Chudleigh’s apple pies now in freezer aisles

The family-owned farm has expanded its signature bakery products to grocery stores across Ontario as demand grows.

With sweet food holidays around the corner, family-owned Canadian apple farm and bakery Chudleigh’s has announced the arrival of its baked goods in the freezer aisle of grocery stores and specialty retailers.

The bakery’s single-serve signature pie crumble crunch apple blossoms, molten chocolate lava cake and butter toffee sticky cakes will be made available across Ontario in Metro, Food Basics, Longo’s, Pusateri’s, Costco, Bruno’s Fine Foods and a handful of independent grocers. The frozen desserts are available in a two-pack and range between $4.49 and $5.99 per box. Each product can be reheated in a microwave in under a minute and are ready to eat.

Chudleigh’s has been known to host families on its farm in Milton during apple-picking season in the summer and fall. “It was my mom, Carol Chudleigh, who first began baking apple pie for visitors to the farm,” says Scott Chudleigh, co-owner of Chudleigh’s. “She would bake them in our oven and serve them warm, by the slice.”

“Our research suggested that for our customers, eating the apple pie was the closest way to experience our farm, taking them back to when they were kids,” says Scott Chudleigh. “The frozen pie is the freshest product, as it is baked with clean ingredients, with a simple recipe and uses no preservatives.”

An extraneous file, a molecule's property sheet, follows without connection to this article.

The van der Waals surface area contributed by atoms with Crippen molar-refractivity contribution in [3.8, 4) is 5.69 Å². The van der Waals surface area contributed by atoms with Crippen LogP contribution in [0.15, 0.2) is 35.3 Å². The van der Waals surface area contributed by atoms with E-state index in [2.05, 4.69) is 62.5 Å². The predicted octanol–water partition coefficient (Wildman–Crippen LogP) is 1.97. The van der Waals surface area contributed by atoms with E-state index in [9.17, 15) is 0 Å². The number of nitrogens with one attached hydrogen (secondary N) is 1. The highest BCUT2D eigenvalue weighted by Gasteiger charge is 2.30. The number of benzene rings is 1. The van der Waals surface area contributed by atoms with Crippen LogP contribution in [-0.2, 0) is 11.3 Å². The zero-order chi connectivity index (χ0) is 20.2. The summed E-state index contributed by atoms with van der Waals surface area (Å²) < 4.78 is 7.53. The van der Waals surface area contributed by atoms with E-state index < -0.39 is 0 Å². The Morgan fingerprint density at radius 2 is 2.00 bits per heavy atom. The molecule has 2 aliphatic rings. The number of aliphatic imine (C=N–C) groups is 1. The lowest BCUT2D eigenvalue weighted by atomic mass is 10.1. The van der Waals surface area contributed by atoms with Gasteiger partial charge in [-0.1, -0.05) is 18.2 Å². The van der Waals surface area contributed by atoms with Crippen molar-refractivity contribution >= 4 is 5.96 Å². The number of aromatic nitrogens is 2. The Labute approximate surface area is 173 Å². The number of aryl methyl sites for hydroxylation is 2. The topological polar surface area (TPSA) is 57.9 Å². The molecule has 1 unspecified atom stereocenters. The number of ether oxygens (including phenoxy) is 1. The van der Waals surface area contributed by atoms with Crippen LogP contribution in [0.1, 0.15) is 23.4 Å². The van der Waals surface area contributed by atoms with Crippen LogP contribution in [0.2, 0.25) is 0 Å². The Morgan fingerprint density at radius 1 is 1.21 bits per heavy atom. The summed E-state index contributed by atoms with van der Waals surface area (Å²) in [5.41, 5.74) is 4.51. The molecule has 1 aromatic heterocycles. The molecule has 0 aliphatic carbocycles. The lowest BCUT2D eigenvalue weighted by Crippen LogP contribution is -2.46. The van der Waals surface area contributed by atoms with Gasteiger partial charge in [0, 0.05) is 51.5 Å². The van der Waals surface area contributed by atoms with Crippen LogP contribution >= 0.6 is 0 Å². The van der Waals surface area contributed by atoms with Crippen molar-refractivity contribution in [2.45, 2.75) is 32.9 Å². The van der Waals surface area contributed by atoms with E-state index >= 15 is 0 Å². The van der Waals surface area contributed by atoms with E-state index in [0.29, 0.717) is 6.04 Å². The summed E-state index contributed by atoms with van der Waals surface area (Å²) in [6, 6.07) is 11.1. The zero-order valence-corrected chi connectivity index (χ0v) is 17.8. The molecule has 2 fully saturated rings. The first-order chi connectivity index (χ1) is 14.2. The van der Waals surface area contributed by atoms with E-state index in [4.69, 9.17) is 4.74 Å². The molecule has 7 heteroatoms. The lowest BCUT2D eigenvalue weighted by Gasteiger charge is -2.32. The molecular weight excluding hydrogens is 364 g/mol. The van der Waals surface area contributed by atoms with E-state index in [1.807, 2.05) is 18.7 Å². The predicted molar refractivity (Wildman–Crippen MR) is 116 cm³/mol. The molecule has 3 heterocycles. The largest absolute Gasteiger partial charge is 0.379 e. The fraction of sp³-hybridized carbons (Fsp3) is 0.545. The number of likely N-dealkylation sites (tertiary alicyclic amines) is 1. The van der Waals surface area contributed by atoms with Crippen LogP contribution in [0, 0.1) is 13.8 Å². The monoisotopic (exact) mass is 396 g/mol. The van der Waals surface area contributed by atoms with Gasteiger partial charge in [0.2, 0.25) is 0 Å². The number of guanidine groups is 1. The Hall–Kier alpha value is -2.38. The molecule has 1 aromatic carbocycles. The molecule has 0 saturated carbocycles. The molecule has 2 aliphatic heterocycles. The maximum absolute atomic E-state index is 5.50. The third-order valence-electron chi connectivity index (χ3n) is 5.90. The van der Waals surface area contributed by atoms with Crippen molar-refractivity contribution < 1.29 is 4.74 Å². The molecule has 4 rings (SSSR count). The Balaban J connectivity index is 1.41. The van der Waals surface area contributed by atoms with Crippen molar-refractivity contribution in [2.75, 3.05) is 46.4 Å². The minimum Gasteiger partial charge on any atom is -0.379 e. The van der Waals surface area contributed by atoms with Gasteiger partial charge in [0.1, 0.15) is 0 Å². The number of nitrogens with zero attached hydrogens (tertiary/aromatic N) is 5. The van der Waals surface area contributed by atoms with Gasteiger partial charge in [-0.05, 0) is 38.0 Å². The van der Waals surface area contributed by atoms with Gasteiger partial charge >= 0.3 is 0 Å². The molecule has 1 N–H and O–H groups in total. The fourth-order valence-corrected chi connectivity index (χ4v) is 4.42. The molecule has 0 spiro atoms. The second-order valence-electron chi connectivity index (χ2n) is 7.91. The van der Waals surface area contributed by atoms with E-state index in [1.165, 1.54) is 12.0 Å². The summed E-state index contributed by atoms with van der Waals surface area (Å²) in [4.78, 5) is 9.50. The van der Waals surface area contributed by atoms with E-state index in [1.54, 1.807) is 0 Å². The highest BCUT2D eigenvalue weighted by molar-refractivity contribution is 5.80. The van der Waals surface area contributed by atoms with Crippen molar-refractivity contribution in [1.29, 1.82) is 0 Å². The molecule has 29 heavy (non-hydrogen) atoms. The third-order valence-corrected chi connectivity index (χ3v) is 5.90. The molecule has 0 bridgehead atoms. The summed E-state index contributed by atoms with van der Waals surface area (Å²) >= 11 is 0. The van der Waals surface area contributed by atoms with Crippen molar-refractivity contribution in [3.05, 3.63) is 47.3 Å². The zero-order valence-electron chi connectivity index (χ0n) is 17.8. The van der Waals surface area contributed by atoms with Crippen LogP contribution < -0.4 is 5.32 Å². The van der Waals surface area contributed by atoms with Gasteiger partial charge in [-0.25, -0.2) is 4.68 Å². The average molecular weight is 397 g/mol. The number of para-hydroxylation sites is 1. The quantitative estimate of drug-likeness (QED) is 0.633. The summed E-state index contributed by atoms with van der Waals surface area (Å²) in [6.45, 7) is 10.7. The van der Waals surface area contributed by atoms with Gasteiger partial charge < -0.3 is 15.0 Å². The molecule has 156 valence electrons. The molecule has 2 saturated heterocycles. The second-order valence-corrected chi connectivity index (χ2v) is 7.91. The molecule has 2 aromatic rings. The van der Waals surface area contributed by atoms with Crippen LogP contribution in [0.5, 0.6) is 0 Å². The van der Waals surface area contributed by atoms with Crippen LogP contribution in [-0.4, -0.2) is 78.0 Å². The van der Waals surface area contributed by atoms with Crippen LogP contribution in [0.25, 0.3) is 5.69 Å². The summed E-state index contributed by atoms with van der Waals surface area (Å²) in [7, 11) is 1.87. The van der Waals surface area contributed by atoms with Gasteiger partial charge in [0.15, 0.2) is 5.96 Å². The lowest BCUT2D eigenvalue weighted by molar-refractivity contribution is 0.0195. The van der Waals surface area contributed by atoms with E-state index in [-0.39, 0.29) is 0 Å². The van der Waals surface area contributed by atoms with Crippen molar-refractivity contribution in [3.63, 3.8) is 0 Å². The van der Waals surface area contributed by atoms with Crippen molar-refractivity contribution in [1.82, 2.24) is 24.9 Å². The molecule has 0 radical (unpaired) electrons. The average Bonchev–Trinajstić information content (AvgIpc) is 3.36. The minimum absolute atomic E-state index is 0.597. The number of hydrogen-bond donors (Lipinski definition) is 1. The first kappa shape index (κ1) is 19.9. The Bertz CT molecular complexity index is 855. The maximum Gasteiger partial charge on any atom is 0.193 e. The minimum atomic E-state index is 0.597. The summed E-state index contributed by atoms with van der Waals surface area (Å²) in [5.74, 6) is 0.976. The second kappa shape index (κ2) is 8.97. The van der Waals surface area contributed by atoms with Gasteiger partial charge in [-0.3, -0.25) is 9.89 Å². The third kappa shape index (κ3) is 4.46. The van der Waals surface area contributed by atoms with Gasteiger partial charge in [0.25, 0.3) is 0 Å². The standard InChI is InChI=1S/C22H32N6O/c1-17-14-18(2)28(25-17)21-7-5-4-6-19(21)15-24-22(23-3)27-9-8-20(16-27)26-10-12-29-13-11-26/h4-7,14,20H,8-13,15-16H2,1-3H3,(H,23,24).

Although Chudleigh’s was born as an apple farm 51 years ago, it evolved around the mid-70s to expand into bakery with pies and cakes. Scott Chudleigh says the growing demand for freshly baked apple pies from Chudleigh’s farms made the brand decide to step into frozen food aisles.

To prepare for the launch, Chudleigh’s underwent a full re-brand, including its website and retail packaging, which was developed through a multi-year collaboration with Heuristic Branding.

Calling itself “experts at apple pies,” Chudleigh’s created simplistic packaging to ensure the quality of the desserts in freezer aisles taste the same as on the farm. The process includes peeling of apples, baking, freezing and packaging within 24 hours. “We want to keep the brand experience consistent,” says Scott Chudleigh.